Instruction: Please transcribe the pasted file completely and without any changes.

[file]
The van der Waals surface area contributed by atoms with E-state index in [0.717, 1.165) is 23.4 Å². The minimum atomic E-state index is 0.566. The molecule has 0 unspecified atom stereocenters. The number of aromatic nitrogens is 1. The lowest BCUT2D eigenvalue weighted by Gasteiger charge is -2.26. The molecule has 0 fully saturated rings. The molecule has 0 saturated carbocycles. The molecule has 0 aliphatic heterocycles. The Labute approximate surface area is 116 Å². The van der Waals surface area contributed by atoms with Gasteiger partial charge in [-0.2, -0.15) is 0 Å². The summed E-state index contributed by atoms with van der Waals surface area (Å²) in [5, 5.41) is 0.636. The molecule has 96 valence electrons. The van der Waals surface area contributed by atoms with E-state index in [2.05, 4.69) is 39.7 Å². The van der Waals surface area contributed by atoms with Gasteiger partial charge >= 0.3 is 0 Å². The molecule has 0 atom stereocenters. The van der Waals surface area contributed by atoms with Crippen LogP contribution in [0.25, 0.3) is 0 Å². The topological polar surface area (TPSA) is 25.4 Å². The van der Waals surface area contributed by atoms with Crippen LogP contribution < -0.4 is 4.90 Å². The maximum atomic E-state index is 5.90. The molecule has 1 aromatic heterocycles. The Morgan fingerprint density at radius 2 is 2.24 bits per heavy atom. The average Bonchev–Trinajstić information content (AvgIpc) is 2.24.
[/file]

The van der Waals surface area contributed by atoms with E-state index in [0.717, 1.165) is 23.4 Å². The minimum atomic E-state index is 0.566. The molecule has 0 unspecified atom stereocenters. The number of aromatic nitrogens is 1. The lowest BCUT2D eigenvalue weighted by Gasteiger charge is -2.26. The molecule has 0 fully saturated rings. The molecule has 0 saturated carbocycles. The molecule has 0 aliphatic heterocycles. The Labute approximate surface area is 116 Å². The van der Waals surface area contributed by atoms with Gasteiger partial charge in [-0.2, -0.15) is 0 Å². The summed E-state index contributed by atoms with van der Waals surface area (Å²) in [5, 5.41) is 0.636. The molecule has 96 valence electrons. The van der Waals surface area contributed by atoms with E-state index in [2.05, 4.69) is 39.7 Å². The van der Waals surface area contributed by atoms with Gasteiger partial charge >= 0.3 is 0 Å². The molecule has 0 atom stereocenters. The van der Waals surface area contributed by atoms with Crippen LogP contribution in [0.25, 0.3) is 0 Å². The topological polar surface area (TPSA) is 25.4 Å². The van der Waals surface area contributed by atoms with Crippen LogP contribution < -0.4 is 4.90 Å². The maximum atomic E-state index is 5.90. The molecule has 1 aromatic heterocycles. The Morgan fingerprint density at radius 2 is 2.24 bits per heavy atom. The average Bonchev–Trinajstić information content (AvgIpc) is 2.24.